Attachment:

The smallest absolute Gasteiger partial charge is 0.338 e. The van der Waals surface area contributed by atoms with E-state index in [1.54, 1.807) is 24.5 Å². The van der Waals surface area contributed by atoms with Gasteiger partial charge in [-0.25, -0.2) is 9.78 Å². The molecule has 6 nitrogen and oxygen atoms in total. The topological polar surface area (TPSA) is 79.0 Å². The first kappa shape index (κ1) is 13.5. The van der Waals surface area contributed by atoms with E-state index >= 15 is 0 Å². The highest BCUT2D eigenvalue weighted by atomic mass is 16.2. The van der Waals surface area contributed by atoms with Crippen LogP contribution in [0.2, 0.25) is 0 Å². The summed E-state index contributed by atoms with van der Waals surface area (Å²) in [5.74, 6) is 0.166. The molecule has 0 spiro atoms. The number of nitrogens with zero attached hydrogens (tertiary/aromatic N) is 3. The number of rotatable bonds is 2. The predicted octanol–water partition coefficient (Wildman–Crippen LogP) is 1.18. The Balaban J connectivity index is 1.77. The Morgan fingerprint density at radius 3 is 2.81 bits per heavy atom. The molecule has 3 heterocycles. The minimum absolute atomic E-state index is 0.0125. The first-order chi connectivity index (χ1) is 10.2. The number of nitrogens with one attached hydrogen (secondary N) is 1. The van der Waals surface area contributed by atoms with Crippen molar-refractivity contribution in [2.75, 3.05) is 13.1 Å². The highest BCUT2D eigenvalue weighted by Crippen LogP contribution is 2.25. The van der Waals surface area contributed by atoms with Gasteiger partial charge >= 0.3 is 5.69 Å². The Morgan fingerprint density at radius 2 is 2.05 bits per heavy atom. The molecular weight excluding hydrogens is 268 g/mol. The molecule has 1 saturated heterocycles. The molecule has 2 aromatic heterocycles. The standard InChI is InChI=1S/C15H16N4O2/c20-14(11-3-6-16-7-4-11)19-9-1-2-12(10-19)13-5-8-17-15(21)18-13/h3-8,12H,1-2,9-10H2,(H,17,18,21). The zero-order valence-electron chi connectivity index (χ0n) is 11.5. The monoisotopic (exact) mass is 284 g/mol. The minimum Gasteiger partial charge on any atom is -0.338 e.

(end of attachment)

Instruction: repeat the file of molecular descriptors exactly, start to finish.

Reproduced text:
The smallest absolute Gasteiger partial charge is 0.338 e. The van der Waals surface area contributed by atoms with E-state index in [1.54, 1.807) is 24.5 Å². The van der Waals surface area contributed by atoms with Gasteiger partial charge in [-0.25, -0.2) is 9.78 Å². The molecule has 6 nitrogen and oxygen atoms in total. The topological polar surface area (TPSA) is 79.0 Å². The first kappa shape index (κ1) is 13.5. The van der Waals surface area contributed by atoms with E-state index >= 15 is 0 Å². The highest BCUT2D eigenvalue weighted by atomic mass is 16.2. The van der Waals surface area contributed by atoms with Crippen LogP contribution in [0.2, 0.25) is 0 Å². The summed E-state index contributed by atoms with van der Waals surface area (Å²) in [5.74, 6) is 0.166. The molecule has 0 spiro atoms. The number of nitrogens with zero attached hydrogens (tertiary/aromatic N) is 3. The number of rotatable bonds is 2. The predicted octanol–water partition coefficient (Wildman–Crippen LogP) is 1.18. The Balaban J connectivity index is 1.77. The Morgan fingerprint density at radius 3 is 2.81 bits per heavy atom. The molecule has 3 heterocycles. The minimum absolute atomic E-state index is 0.0125. The first-order chi connectivity index (χ1) is 10.2. The number of nitrogens with one attached hydrogen (secondary N) is 1. The van der Waals surface area contributed by atoms with Crippen molar-refractivity contribution in [2.75, 3.05) is 13.1 Å². The highest BCUT2D eigenvalue weighted by Crippen LogP contribution is 2.25. The van der Waals surface area contributed by atoms with Gasteiger partial charge >= 0.3 is 5.69 Å². The Morgan fingerprint density at radius 2 is 2.05 bits per heavy atom. The molecular weight excluding hydrogens is 268 g/mol. The molecule has 1 saturated heterocycles. The molecule has 2 aromatic heterocycles. The standard InChI is InChI=1S/C15H16N4O2/c20-14(11-3-6-16-7-4-11)19-9-1-2-12(10-19)13-5-8-17-15(21)18-13/h3-8,12H,1-2,9-10H2,(H,17,18,21). The zero-order valence-electron chi connectivity index (χ0n) is 11.5. The monoisotopic (exact) mass is 284 g/mol. The minimum Gasteiger partial charge on any atom is -0.338 e.